What Is SMED?
SMED stands for Single-Minute Exchange of Dies. As the name implies, the goal of SMED is to reduce die changeover time to under ten minutes.
When setup times are long, manufacturers prefer to run as many pieces of possible. That doesn’t fit with kanban philosophy (smaller, frequent runs), so SMED aims to lower setup times to make small runs a viable option.
1. Workplace organization
Everything has a place, and everything in its place. Tools should be available in their correct locations so you’re not scrambling for them during setup.
Think of workplace organization like working in your kitchen: all your kitchen tools have their specific drawer, and if something is out of place it throws
off your cooking game. It’s the same for manufacturers. If everything is taken from and put back in one designated spot, employees don’t have to hunt for tools, which cuts setup time significantly.
2. Visual Management
The purpose of visual management is to quickly identify and correct abnormalities. One familiar visual management practice is placing tools on a shadowboard. When the tools are removed, it’s obvious which ones are gone and to which slot they should be returned.
Visual management synthesizes with kanban techniques. Kanban cards are one type of visual management; if the card is moved from its “idle” location, it indicates an action must take place.
Humans are overwhelmingly visual creatures; communication is quickest and easiest when there are obvious visual cues. That’s why important traffic signs are all large, simple, and fun-colored.
Benefits of SMED
- Assists kanban techniques with low inventory levels and high turnover rates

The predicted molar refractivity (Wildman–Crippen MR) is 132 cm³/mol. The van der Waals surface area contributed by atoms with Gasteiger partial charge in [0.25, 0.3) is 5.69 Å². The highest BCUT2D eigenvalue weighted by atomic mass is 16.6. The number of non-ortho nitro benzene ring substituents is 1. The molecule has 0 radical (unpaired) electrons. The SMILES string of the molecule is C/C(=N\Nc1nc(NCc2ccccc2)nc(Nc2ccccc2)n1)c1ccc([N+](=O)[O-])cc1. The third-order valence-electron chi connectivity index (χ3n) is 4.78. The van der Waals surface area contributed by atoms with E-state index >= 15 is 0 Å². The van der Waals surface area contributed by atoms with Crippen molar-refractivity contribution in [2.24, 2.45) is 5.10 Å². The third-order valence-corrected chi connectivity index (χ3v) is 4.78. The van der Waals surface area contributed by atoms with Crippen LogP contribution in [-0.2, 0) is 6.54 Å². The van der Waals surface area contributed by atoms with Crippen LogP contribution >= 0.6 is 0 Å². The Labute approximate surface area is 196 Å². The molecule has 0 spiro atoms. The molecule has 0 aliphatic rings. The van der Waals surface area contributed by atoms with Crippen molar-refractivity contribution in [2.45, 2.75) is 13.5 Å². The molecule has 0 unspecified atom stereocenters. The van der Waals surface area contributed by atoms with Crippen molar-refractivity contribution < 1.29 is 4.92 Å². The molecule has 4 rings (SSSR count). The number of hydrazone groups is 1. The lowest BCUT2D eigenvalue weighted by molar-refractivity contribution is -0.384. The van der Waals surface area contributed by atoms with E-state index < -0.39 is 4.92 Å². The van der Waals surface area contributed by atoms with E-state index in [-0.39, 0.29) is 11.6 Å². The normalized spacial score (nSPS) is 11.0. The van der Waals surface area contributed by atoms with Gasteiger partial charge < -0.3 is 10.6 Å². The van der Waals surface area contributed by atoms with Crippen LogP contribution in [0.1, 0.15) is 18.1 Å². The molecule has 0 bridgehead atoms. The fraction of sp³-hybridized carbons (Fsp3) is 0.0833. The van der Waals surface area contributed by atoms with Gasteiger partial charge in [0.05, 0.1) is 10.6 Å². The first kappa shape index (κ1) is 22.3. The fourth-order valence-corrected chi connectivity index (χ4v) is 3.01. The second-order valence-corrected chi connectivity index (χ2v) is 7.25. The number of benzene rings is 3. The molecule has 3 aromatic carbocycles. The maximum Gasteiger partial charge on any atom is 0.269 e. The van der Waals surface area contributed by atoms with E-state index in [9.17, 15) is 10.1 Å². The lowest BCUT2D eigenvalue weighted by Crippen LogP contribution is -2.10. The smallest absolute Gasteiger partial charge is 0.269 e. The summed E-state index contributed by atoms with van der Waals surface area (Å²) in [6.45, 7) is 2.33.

- Lower overall manufacturing cost due to less equipment down time
- Quicker and better response to customer needs
- Mechanical, procedural, and organizational improvements
- Reduced waste - mostly time and manpower, which translates into money saved
The definition of waste in the context of SMED is “any activity that consumes resources but creates no value for the customer.” So, as we mentioned above, running around looking for unorganized tooling is waste.
SMED is another piece of the lean manufacturing puzzle. To be lean, you have to be highly efficient in your processes, and flexible to changes in the economy and with your clients. Every minute counts. Every bit of time saved results in cost savings for both the manufacturer and the customer.
SMED helps manufacturers shave off those precious minutes to improve lead time, reduce wasted manpower, and offer higher quality service to clients.
Topics: OEM Roll Forming
In the old days, it looked good when roll forming companies produced as much as possible. But that concept no longer flies in today’s world of lean manufacturing, value engineering, and so many other cost-efficiency philosophies.